The Rights of Women and Girls
Discrimination against women means that specific laws or practices create a distinction, exclusion, or restriction on the basis of gender.
Democracies should strive to protect women's rights, encourage women's participation in all aspects of society and government, and create places for women to associate freely and express their views openly.
Legal rights for women include equal representation under the law and access to legal resources.
- Women's rights must be clearly stated — ambiguity of women's legal status remains a leading cause of poverty worldwide.
- Women should have rights to ownership and inheritance.
- Women should have the opportunity to take part in the drafting and implementation of constitutions and legislation.
Women's political rights include the right to vote in elections, to run for public office, to participate in government, and to organize politically.
- Democracies should support civil society initiatives — public and nongovernmental — that teach women how to vote and train them in political campaign techniques and the legislative process.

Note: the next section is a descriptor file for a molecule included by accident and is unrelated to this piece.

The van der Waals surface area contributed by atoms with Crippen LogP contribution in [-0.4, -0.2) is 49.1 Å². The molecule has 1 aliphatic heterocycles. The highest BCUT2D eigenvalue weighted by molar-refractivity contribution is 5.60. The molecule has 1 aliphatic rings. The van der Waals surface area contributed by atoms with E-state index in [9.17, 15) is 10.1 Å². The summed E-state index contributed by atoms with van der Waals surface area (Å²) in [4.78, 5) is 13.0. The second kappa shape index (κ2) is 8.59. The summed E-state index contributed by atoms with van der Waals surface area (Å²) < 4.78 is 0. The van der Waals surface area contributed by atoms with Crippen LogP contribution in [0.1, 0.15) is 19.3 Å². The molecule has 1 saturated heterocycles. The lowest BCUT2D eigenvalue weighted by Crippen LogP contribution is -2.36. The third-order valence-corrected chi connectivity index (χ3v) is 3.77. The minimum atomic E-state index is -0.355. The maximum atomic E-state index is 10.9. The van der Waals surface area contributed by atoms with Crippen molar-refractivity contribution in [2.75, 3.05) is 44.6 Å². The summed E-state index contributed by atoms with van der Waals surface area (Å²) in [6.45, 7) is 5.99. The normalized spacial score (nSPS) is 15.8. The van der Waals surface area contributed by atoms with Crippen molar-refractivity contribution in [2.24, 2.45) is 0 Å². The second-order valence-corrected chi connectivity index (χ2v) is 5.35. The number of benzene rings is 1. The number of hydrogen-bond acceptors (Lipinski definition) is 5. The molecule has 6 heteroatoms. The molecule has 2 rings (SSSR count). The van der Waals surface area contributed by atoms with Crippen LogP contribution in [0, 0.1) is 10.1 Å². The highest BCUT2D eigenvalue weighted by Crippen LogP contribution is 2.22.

- Women's activism at all levels of civil society and government strengthens democracies.
Women and girls should have access to primary education. They should not be barred from attending or teaching in secondary schools and universities.
Economic rights give women control over their economic assets and help them avoid risky sexual and abusive relationships. These rights include:
- The same employment opportunities and criteria as men.
- Protection from job termination because of pregnancy or marriage.
- Participation in programs, such as microenterprise lending and vocational training, that enable women to generate income.
- The right to equal pay and to equal treatment and respect at work.
Democracies should strive to ensure the health and well-being of women and girls and provide equal access to programs such as:
- General health care, disease prevention, and prenatal care.
- Preventing HIV/AIDS, improving health care delivery to those infected, and reducing mother-to-child transmission of the disease.
- Combating traffickers who lure women and girls into forced prostitution or domestic servitude through deception, fraud, or coercion.
- Fighting so-called sex tourism that often exploits women and children.
- Educating families about the social and health consequences of early marriage.
- Supporting victims' organizations, including domestic violence and rape crisis centers.
- Training police, lawyers, judges, and medical personnel to reduce domestic violence.
- Eliminating female genital mutilation.